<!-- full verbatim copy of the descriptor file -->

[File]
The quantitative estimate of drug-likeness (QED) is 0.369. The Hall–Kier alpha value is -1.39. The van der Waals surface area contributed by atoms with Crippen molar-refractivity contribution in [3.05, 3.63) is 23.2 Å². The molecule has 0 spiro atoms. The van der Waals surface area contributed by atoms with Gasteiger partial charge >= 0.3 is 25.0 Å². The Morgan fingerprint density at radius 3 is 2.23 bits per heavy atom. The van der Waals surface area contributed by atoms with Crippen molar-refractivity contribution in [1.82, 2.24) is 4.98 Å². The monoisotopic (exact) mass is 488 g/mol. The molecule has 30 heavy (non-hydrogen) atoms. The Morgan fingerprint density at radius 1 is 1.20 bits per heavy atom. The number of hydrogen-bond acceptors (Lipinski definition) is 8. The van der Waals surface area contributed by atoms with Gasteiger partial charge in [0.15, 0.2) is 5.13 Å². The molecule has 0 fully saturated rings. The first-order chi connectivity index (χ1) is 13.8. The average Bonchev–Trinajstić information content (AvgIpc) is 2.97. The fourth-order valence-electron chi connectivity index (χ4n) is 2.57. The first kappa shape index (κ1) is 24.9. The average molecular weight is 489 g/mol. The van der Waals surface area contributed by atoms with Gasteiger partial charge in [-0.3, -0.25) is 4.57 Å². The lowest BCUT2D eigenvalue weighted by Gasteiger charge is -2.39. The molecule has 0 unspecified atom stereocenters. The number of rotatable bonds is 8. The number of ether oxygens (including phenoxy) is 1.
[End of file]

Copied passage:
The quantitative estimate of drug-likeness (QED) is 0.369. The Hall–Kier alpha value is -1.39. The van der Waals surface area contributed by atoms with Crippen molar-refractivity contribution in [3.05, 3.63) is 23.2 Å². The molecule has 0 spiro atoms. The van der Waals surface area contributed by atoms with Gasteiger partial charge >= 0.3 is 25.0 Å². The Morgan fingerprint density at radius 3 is 2.23 bits per heavy atom. The van der Waals surface area contributed by atoms with Crippen molar-refractivity contribution in [1.82, 2.24) is 4.98 Å². The monoisotopic (exact) mass is 488 g/mol. The molecule has 30 heavy (non-hydrogen) atoms. The Morgan fingerprint density at radius 1 is 1.20 bits per heavy atom. The number of hydrogen-bond acceptors (Lipinski definition) is 8. The van der Waals surface area contributed by atoms with Gasteiger partial charge in [0.15, 0.2) is 5.13 Å². The molecule has 0 fully saturated rings. The first-order chi connectivity index (χ1) is 13.8. The average Bonchev–Trinajstić information content (AvgIpc) is 2.97. The fourth-order valence-electron chi connectivity index (χ4n) is 2.57. The first kappa shape index (κ1) is 24.9. The average molecular weight is 489 g/mol. The van der Waals surface area contributed by atoms with Gasteiger partial charge in [-0.3, -0.25) is 4.57 Å². The lowest BCUT2D eigenvalue weighted by Gasteiger charge is -2.39. The molecule has 0 unspecified atom stereocenters. The number of rotatable bonds is 8. The number of ether oxygens (including phenoxy) is 1.